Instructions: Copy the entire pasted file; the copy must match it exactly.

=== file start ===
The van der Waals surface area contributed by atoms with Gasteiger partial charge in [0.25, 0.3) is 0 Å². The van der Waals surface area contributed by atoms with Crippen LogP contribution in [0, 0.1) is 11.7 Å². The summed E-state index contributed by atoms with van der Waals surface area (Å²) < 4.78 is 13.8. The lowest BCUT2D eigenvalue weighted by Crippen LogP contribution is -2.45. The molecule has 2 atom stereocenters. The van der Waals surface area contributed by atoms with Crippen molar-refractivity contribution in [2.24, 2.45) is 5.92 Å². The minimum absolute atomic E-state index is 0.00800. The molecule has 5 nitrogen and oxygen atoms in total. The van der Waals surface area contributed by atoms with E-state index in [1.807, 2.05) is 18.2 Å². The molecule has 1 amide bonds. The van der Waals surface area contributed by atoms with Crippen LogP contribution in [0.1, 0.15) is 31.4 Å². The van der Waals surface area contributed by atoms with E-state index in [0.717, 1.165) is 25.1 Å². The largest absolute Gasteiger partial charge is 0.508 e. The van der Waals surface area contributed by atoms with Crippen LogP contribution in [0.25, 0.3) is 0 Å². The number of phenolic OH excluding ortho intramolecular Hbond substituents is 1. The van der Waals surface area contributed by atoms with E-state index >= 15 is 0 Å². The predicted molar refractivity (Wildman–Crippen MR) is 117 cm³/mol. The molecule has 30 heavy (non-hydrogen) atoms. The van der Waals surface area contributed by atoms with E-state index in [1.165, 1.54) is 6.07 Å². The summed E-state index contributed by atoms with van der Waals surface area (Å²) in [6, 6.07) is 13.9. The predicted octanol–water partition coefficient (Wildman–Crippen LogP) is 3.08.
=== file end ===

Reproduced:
The van der Waals surface area contributed by atoms with Gasteiger partial charge in [0.25, 0.3) is 0 Å². The van der Waals surface area contributed by atoms with Crippen LogP contribution in [0, 0.1) is 11.7 Å². The summed E-state index contributed by atoms with van der Waals surface area (Å²) < 4.78 is 13.8. The lowest BCUT2D eigenvalue weighted by Crippen LogP contribution is -2.45. The molecule has 2 atom stereocenters. The van der Waals surface area contributed by atoms with Crippen molar-refractivity contribution in [2.24, 2.45) is 5.92 Å². The minimum absolute atomic E-state index is 0.00800. The molecule has 5 nitrogen and oxygen atoms in total. The van der Waals surface area contributed by atoms with E-state index in [1.807, 2.05) is 18.2 Å². The molecule has 1 amide bonds. The van der Waals surface area contributed by atoms with Crippen LogP contribution in [0.1, 0.15) is 31.4 Å². The van der Waals surface area contributed by atoms with E-state index in [0.717, 1.165) is 25.1 Å². The largest absolute Gasteiger partial charge is 0.508 e. The van der Waals surface area contributed by atoms with Crippen LogP contribution in [0.25, 0.3) is 0 Å². The number of phenolic OH excluding ortho intramolecular Hbond substituents is 1. The van der Waals surface area contributed by atoms with E-state index >= 15 is 0 Å². The predicted molar refractivity (Wildman–Crippen MR) is 117 cm³/mol. The molecule has 30 heavy (non-hydrogen) atoms. The van der Waals surface area contributed by atoms with E-state index in [1.165, 1.54) is 6.07 Å². The summed E-state index contributed by atoms with van der Waals surface area (Å²) in [6, 6.07) is 13.9. The predicted octanol–water partition coefficient (Wildman–Crippen LogP) is 3.08.